Ingredients for innovation

How can you translate the unpredictable, abstract and complex attributes of a innovation process into tools and guidelines, in such a way that entrepreneurs in emerging markets can use them to create new products and services?

Over the past months STBY worked with the Inclusive Business Accelerator on a toolkit for Inclusive Innovation in Base of the Pyramid markets. The Inclusive Business Accelerator (IBA) is a partnership between several NGOs, such as BoPInc, SNV and VC4Africa.

There is no recipe for innovation, but there are certain ingredients that can help make your activities more effective. The Inclusive Innovation toolkit captures the experience, insights and methods of practitioners in emerging markets. It contains tools for market assessment, human centered design, rapid prototyping and crowd-funding, that can be used as ingredients for innovation processes. In addition it highlights real life case studies where the tools and principles have been applied, like in the development of biofuel briquettes (see image).

This toolkit forms the basis for the training of local business consultants who will support SMEs in Bottom of the Pyramid markets to innovate their business offering and operations. The toolkit will be launched and used in IBA trainings as of this spring.

In this project STBY had the pleasure to collaborate with a great team of professionals. Several partners from the IBA consortium brought in their expertise, in the form of proven and tested tools that had been adapted to the specific context. In other cases we co-created new tools from scratch, based on shared experience, and tips and tricks. The STBY team, including our associated editor Jim Boekbinder and design intern Ylja van Miltenburg, successfully took up the challenge to bring this all together into a comprehensive, visual and engaging result.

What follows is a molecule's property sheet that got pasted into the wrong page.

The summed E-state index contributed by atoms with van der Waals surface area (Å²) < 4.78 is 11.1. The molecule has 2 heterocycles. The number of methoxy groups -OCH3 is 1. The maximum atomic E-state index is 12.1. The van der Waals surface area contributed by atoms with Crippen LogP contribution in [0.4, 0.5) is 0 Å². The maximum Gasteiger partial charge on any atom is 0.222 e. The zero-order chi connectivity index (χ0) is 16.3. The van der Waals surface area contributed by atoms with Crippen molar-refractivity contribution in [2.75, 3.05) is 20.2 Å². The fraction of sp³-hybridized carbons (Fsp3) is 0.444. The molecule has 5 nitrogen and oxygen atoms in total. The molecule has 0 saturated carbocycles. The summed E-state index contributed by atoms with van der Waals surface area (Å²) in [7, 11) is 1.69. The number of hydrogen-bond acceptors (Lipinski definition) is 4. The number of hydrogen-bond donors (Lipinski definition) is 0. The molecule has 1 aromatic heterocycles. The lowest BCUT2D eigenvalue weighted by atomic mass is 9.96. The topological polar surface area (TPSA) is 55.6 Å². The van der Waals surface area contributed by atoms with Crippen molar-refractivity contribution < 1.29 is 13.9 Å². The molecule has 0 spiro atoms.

Rigorous documentation: A research superpower

When research activities get going in earnest, a lot is produced. If treated too casually, the mass of audio files and transcripts, flip-overs and mini-posters full of post-its, photos, interview notes and feedback mails can quickly turn into a massive hairball that no-one can unpick.

Where do people fit into the Internet of Things?

There are now more things connected to the internet than the number of people in the world. Many of these devices are inside our home, from Bluetooth speakers to smart coffee machines and fridges. In the future, even our plates and curtains might be hooked up to the internet. The house will then resemble a lab, in which we are the studied subjects. How much alcohol do we drink? How often do we wash our hair, or cut our nails? Are we snacking more than usual? Spending longer in front of the mirror? Maybe the homes of the future will know.

Imagining More Walkable Cities

What does ‘walkability’ mean? Exploring more walkable cities could help us envision streets that can be used and enjoyed by everyone. Much…

What Design Can Do For The Climate

How can designers tackle a problem as complex as climate change? That was the question we were faced with when we partnered with What Design Can Do…

Lead… and let go

In our projects we often help clients to innovate by doing design research together. This usually includes qualitative research and co-creation…

Pushing the Boundaries

The following is an excerpt from our forthcoming publication Viewfinders: Thoughts on Visual Design Research (2016).

Visual design research…